STATS 302: Principles of Machine Learning

Instructor (老师) : Yitzchak Elchanan Solomon (水神恩)
Office Hours: By appointment
TA: Taozheng Zhu (
TA Office Hours: Mondays 9am-11am, IB2001, and by appointment
Fall Term 2, Session 2, 2021 / 秋天第二学期
MoTuWeTh 8:10pm-9:10pm / 星期一二三四 8:10– 9: 10PM
There are no mandatory textbooks, but I will make use of the following, free texts:
1. An Introduction to Statistical Learning (James, Witten, Hastie, Tibshirani)
2. Pattern Recognition and Machine Learning (Bishop)
3. Neural Nets and Deep Learning (Nielsen)

What is this course about?

Stats 302 is an introductory course designed to teach students about the major concepts, themes, and techniques used in contemporary machine learning. The emphasis of this course is on practical understanding. 

 The course is divided into a number of modules. The first module focuses on the broad goals and challenges of machine learning: regression and classification, the bias-variance tradeoff, sampling, accuracy vs interpretability, supervised vs unsupervised learning, etc.  The second module covers linear models — this is a large class of simple and useful techniques for making predictions with data. The third module transitions to the world of non-linear models by introducing decision trees, as well as a variety of techniques for combining models, like bagging and boosting. The next two modules set aside prediction and focus on unsupervised goals: dimensionality reduction, visualization, clustering, and outlier detection. In the final two modules, we will introduce neural networks, study how they are used and trained, with applications to image analysis, time series analysis, and representations of challenging data types, e.g. text.

Students should be familiar with the principles of multivariable calculus, linear algebra, and probability theory, as covered in an undergraduate course. The course will also have a coding component (in python), so familiarity with coding will be important. The following links may be useful for learning/brushing up your python skills: (numpy is an important python math library)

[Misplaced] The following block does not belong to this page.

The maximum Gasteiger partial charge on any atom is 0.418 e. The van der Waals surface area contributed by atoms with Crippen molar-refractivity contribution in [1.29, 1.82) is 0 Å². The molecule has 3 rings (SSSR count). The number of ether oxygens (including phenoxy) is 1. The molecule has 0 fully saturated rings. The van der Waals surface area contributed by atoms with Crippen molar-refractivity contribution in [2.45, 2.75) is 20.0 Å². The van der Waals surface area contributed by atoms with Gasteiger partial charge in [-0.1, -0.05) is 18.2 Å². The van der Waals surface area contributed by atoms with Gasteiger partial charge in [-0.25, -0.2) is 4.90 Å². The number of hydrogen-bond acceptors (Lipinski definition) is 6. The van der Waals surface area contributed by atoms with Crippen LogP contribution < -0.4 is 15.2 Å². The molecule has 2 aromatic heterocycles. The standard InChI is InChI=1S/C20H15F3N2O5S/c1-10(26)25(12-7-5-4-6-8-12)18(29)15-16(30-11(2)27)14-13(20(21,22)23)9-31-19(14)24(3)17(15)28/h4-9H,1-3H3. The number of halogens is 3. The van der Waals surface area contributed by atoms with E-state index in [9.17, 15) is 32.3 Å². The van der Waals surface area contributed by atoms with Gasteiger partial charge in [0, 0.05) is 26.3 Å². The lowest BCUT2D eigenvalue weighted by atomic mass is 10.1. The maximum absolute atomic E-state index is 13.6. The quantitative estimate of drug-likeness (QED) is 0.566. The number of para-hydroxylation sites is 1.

How will this course be organized?

The course will consist of daily lectures, over Zoom. The lectures will be recorded and uploaded to YouTube for asynchronous students to access, as well as for synchronous students to review.  Each week will be accompanied by a coding “lab” that is an iPython notebook with some draft code that explores the concepts of this weekly module, and how they can be implemented on data. There will be weekly, graded homework that contains both theoretical problems, as well as challenges related to the iPython notebook. Homework will be due to the Wednesday of the week after it is assigned. The iPython notebook does most of the “heavy lifting” in terms of preparing the data, visualizing it, and running the analysis, but you will need to adjust the code or add your own code to solve the challenges. As the course progresses, you will have to read some Python documentation (links will be provided) to learn how to implement new techniques — this is a very important skill in applied machine learning.